OPINION FILED MARCH 24, 1954.
THE PEOPLE OF STATE OF ILLINOIS, DEFENDANT IN ERROR,
JEAN KING, PLAINTIFF IN ERROR.
Writ of error to the Municipal Court of Chicago; the Hon.
ALFONSE F. WELLS, Judge, presiding. Heard in the third division
of this court for the first district at the December term, 1953.
Judgment reversed. Opinion filed March 24, 1954. Released for
publication April 22, 1954.
MR. JUSTICE KILEY DELIVERED THE OPINION OF THE COURT.
This is a writ of error to review the conviction of a defendant prosecuted under a faulty information and sentenced under the wrong statute. The State has confessed error in the sentencing, but seeks to sustain the information and asks for remandment for proper sentence.
The information alleges a violation of par. 327 of the Criminal Code [chap. 38, Ill. Rev. Stat. (1953)] [Jones Ill. Stats. Ann. 37.257] in that defendant did unlawfully "direct, transport . . . persons . . ." to a house kept for "prostitution . . ." with knowledge of the character of "the persons house of plate (sic)." The statute provides: "If any one shall, through invitation or device, prevail on any person to visit any room, building . . . kept for . . . prostitution. . . ."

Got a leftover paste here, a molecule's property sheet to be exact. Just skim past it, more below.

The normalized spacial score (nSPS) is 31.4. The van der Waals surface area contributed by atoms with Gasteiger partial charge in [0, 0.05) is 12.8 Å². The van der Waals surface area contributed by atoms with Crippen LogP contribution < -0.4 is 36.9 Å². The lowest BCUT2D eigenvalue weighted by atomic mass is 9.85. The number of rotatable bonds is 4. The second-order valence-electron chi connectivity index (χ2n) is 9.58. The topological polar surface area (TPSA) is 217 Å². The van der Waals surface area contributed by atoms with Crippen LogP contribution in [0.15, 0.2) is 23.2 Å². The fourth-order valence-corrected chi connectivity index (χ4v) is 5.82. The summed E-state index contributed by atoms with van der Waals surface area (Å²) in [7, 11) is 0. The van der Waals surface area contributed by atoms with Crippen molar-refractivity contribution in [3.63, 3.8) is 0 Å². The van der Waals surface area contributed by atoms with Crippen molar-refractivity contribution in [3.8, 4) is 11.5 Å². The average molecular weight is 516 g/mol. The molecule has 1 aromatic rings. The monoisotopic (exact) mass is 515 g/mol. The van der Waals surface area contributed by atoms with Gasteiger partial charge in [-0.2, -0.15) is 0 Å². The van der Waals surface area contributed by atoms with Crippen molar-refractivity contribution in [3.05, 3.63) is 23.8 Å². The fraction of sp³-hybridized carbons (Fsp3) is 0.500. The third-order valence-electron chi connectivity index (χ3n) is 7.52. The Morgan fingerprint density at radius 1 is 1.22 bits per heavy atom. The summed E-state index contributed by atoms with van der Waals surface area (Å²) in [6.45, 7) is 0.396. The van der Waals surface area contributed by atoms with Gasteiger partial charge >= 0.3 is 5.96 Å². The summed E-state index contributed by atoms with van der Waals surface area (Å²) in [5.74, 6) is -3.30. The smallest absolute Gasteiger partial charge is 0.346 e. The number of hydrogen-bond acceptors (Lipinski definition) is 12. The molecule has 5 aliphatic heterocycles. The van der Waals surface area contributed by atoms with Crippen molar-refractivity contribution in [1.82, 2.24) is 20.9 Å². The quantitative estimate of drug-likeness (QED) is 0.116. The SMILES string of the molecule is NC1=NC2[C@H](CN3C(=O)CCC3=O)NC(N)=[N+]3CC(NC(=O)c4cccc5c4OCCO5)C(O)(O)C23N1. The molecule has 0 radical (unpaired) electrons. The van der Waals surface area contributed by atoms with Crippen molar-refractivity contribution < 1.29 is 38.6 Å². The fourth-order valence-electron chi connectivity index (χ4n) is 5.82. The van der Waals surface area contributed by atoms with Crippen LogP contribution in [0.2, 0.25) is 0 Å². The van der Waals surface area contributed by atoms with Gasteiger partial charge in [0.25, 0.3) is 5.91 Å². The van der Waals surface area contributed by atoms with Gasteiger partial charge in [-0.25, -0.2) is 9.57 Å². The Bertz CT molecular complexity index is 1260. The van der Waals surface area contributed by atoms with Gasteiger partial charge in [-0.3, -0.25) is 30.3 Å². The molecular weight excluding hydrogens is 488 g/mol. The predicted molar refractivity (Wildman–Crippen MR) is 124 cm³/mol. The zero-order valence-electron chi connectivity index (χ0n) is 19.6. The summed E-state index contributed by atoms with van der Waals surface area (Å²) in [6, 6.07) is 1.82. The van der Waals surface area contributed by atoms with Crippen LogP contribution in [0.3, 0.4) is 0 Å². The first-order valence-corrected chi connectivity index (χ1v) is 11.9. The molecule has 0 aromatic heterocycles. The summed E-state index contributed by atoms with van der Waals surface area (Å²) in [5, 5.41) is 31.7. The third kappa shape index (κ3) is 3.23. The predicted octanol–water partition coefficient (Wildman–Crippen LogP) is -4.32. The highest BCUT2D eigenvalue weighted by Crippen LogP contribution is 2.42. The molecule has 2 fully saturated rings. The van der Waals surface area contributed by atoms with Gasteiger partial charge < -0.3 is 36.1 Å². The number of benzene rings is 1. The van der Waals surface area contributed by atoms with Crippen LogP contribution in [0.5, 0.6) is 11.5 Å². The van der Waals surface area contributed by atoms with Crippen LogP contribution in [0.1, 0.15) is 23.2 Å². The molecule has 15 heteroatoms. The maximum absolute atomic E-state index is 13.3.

[1-3] It is plain that the information does not charge defendant with prevailing upon anyone to visit the room. Our courts have not construed this statute, but a similar statute has been construed in California. There it was held that essential elements of the crime described are that the defendant "prevail on" persons to "visit" the room. People v. Chase, 117 Cal.App. Supp. 775, 1 P.2d 60; Ex parte Chase, 119 Cal.App. 432, 6 P.2d 577. The charge against defendant is consistent with merely telling a person whose mind is made up where the house is; or, the less likely event, transporting a sightseer who merely wants to see where the house is. The intent of the legislature is to prevent prostitution, fornication and gambling. We think the California decisions correctly construe the statute.
Since the elements of the crime were not alleged, the information was void. People v. Sowrd, 370 Ill. 140.
For the reasons given the judgment is reversed.
FEINBERG, P.J. and LEWE, J., concur.
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